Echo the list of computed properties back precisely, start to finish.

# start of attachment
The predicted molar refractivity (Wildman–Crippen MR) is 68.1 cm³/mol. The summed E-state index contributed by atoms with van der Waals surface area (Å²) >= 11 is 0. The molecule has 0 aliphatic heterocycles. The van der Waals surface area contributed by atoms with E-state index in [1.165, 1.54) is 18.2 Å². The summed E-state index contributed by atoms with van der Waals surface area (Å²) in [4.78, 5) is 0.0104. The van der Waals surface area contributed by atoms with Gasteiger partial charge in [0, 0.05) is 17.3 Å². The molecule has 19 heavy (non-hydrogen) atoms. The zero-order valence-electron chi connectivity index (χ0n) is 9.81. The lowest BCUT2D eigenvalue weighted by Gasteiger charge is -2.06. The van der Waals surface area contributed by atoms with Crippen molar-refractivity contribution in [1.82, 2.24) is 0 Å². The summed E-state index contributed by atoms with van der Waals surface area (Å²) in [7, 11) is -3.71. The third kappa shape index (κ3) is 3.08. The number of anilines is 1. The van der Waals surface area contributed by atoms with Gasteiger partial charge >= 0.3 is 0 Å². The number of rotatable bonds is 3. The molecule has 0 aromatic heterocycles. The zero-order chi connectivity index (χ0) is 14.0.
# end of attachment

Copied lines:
The predicted molar refractivity (Wildman–Crippen MR) is 68.1 cm³/mol. The summed E-state index contributed by atoms with van der Waals surface area (Å²) >= 11 is 0. The molecule has 0 aliphatic heterocycles. The van der Waals surface area contributed by atoms with E-state index in [1.165, 1.54) is 18.2 Å². The summed E-state index contributed by atoms with van der Waals surface area (Å²) in [4.78, 5) is 0.0104. The van der Waals surface area contributed by atoms with Gasteiger partial charge in [0, 0.05) is 17.3 Å². The molecule has 19 heavy (non-hydrogen) atoms. The zero-order valence-electron chi connectivity index (χ0n) is 9.81. The lowest BCUT2D eigenvalue weighted by Gasteiger charge is -2.06. The van der Waals surface area contributed by atoms with Crippen molar-refractivity contribution in [1.82, 2.24) is 0 Å². The summed E-state index contributed by atoms with van der Waals surface area (Å²) in [7, 11) is -3.71. The third kappa shape index (κ3) is 3.08. The number of anilines is 1. The van der Waals surface area contributed by atoms with Gasteiger partial charge >= 0.3 is 0 Å². The number of rotatable bonds is 3. The molecule has 0 aromatic heterocycles. The zero-order chi connectivity index (χ0) is 14.0.